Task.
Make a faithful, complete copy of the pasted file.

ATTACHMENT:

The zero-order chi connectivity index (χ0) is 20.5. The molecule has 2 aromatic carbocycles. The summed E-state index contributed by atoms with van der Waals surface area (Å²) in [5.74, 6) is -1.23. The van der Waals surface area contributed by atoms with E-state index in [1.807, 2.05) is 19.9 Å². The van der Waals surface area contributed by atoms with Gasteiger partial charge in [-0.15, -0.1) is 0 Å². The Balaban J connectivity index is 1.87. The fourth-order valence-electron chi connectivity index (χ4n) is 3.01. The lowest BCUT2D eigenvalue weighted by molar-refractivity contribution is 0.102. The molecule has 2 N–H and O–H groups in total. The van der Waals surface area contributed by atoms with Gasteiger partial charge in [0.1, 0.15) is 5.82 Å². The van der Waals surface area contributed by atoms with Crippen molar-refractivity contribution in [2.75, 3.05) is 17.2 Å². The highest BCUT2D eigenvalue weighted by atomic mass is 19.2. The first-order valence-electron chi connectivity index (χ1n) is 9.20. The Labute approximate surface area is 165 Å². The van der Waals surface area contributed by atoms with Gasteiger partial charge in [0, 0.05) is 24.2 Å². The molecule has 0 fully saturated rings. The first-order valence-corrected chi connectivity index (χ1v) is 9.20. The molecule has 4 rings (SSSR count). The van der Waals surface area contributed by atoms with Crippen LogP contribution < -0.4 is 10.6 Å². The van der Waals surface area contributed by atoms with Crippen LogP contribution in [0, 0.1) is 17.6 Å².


The zero-order chi connectivity index (χ0) is 20.5. The molecule has 2 aromatic carbocycles. The summed E-state index contributed by atoms with van der Waals surface area (Å²) in [5.74, 6) is -1.23. The van der Waals surface area contributed by atoms with E-state index in [1.807, 2.05) is 19.9 Å². The van der Waals surface area contributed by atoms with Gasteiger partial charge in [-0.15, -0.1) is 0 Å². The Balaban J connectivity index is 1.87. The fourth-order valence-electron chi connectivity index (χ4n) is 3.01. The lowest BCUT2D eigenvalue weighted by molar-refractivity contribution is 0.102. The molecule has 2 N–H and O–H groups in total. The van der Waals surface area contributed by atoms with Gasteiger partial charge in [0.1, 0.15) is 5.82 Å². The van der Waals surface area contributed by atoms with Crippen molar-refractivity contribution in [2.75, 3.05) is 17.2 Å². The highest BCUT2D eigenvalue weighted by atomic mass is 19.2. The first-order valence-electron chi connectivity index (χ1n) is 9.20. The Labute approximate surface area is 165 Å². The van der Waals surface area contributed by atoms with Gasteiger partial charge in [0, 0.05) is 24.2 Å². The molecule has 0 fully saturated rings. The first-order valence-corrected chi connectivity index (χ1v) is 9.20. The molecule has 4 rings (SSSR count). The van der Waals surface area contributed by atoms with Crippen LogP contribution < -0.4 is 10.6 Å². The van der Waals surface area contributed by atoms with Crippen LogP contribution in [0, 0.1) is 17.6 Å².